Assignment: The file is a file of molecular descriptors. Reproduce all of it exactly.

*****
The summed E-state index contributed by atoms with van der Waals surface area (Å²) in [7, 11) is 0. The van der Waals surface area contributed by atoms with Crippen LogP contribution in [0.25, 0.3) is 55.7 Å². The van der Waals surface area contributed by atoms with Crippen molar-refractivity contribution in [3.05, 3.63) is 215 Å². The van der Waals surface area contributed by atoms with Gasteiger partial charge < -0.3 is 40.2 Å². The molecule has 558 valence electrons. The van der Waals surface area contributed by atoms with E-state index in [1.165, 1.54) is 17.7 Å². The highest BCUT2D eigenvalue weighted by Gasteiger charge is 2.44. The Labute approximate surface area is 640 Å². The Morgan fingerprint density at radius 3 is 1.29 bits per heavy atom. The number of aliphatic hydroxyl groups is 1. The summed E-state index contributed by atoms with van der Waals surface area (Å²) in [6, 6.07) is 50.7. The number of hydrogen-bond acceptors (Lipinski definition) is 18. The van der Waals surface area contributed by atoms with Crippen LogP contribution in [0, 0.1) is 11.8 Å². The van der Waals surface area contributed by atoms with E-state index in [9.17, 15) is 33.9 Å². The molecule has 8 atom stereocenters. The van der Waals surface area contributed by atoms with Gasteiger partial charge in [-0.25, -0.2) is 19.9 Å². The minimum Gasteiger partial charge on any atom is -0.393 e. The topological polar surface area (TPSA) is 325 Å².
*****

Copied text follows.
The summed E-state index contributed by atoms with van der Waals surface area (Å²) in [7, 11) is 0. The van der Waals surface area contributed by atoms with Crippen LogP contribution in [0.25, 0.3) is 55.7 Å². The van der Waals surface area contributed by atoms with Crippen molar-refractivity contribution in [3.05, 3.63) is 215 Å². The van der Waals surface area contributed by atoms with Gasteiger partial charge < -0.3 is 40.2 Å². The molecule has 558 valence electrons. The van der Waals surface area contributed by atoms with E-state index in [1.165, 1.54) is 17.7 Å². The highest BCUT2D eigenvalue weighted by Gasteiger charge is 2.44. The Labute approximate surface area is 640 Å². The Morgan fingerprint density at radius 3 is 1.29 bits per heavy atom. The number of aliphatic hydroxyl groups is 1. The summed E-state index contributed by atoms with van der Waals surface area (Å²) in [6, 6.07) is 50.7. The number of hydrogen-bond acceptors (Lipinski definition) is 18. The van der Waals surface area contributed by atoms with Crippen LogP contribution in [0, 0.1) is 11.8 Å². The van der Waals surface area contributed by atoms with E-state index in [9.17, 15) is 33.9 Å². The molecule has 8 atom stereocenters. The van der Waals surface area contributed by atoms with Gasteiger partial charge in [-0.25, -0.2) is 19.9 Å². The minimum Gasteiger partial charge on any atom is -0.393 e. The topological polar surface area (TPSA) is 325 Å².